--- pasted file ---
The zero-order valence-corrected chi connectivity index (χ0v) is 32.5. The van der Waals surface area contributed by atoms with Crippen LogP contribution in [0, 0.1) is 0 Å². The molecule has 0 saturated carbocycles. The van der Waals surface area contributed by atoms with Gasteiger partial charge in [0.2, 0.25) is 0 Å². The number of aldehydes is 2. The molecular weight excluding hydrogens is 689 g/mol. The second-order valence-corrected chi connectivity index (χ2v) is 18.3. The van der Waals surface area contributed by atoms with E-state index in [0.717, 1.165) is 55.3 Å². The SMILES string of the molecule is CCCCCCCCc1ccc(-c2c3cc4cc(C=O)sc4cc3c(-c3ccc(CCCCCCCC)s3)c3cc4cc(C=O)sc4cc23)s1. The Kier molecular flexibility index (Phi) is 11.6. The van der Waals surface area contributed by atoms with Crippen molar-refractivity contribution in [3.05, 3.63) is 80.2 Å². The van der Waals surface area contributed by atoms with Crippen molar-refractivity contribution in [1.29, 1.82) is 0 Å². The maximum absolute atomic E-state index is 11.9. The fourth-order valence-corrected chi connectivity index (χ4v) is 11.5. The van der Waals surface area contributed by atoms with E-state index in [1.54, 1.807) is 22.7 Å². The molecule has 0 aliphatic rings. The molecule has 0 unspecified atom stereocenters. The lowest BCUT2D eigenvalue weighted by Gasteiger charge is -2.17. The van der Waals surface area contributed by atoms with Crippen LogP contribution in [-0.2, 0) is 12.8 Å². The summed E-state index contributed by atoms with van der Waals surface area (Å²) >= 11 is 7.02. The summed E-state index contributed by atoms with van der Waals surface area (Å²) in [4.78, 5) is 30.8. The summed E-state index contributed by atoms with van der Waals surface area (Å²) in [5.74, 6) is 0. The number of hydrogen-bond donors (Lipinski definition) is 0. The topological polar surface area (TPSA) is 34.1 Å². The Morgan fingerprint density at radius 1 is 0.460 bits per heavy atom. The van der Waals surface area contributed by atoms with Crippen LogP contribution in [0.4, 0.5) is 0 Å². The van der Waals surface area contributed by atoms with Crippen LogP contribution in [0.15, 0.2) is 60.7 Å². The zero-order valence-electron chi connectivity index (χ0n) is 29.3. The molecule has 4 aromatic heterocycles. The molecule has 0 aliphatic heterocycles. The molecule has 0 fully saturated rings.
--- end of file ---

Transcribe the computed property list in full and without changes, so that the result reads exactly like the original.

The zero-order valence-corrected chi connectivity index (χ0v) is 32.5. The van der Waals surface area contributed by atoms with Crippen LogP contribution in [0, 0.1) is 0 Å². The molecule has 0 saturated carbocycles. The van der Waals surface area contributed by atoms with Gasteiger partial charge in [0.2, 0.25) is 0 Å². The number of aldehydes is 2. The molecular weight excluding hydrogens is 689 g/mol. The second-order valence-corrected chi connectivity index (χ2v) is 18.3. The van der Waals surface area contributed by atoms with E-state index in [0.717, 1.165) is 55.3 Å². The SMILES string of the molecule is CCCCCCCCc1ccc(-c2c3cc4cc(C=O)sc4cc3c(-c3ccc(CCCCCCCC)s3)c3cc4cc(C=O)sc4cc23)s1. The Kier molecular flexibility index (Phi) is 11.6. The van der Waals surface area contributed by atoms with Crippen molar-refractivity contribution in [3.05, 3.63) is 80.2 Å². The van der Waals surface area contributed by atoms with Crippen molar-refractivity contribution in [1.29, 1.82) is 0 Å². The maximum absolute atomic E-state index is 11.9. The fourth-order valence-corrected chi connectivity index (χ4v) is 11.5. The van der Waals surface area contributed by atoms with E-state index in [1.54, 1.807) is 22.7 Å². The molecule has 0 aliphatic rings. The molecule has 0 unspecified atom stereocenters. The lowest BCUT2D eigenvalue weighted by Gasteiger charge is -2.17. The van der Waals surface area contributed by atoms with Crippen LogP contribution in [-0.2, 0) is 12.8 Å². The summed E-state index contributed by atoms with van der Waals surface area (Å²) >= 11 is 7.02. The summed E-state index contributed by atoms with van der Waals surface area (Å²) in [4.78, 5) is 30.8. The summed E-state index contributed by atoms with van der Waals surface area (Å²) in [5.74, 6) is 0. The number of hydrogen-bond donors (Lipinski definition) is 0. The topological polar surface area (TPSA) is 34.1 Å². The Morgan fingerprint density at radius 1 is 0.460 bits per heavy atom. The van der Waals surface area contributed by atoms with Crippen LogP contribution in [0.4, 0.5) is 0 Å². The van der Waals surface area contributed by atoms with Crippen LogP contribution in [0.15, 0.2) is 60.7 Å². The zero-order valence-electron chi connectivity index (χ0n) is 29.3. The molecule has 4 aromatic heterocycles. The molecule has 0 aliphatic heterocycles. The molecule has 0 fully saturated rings.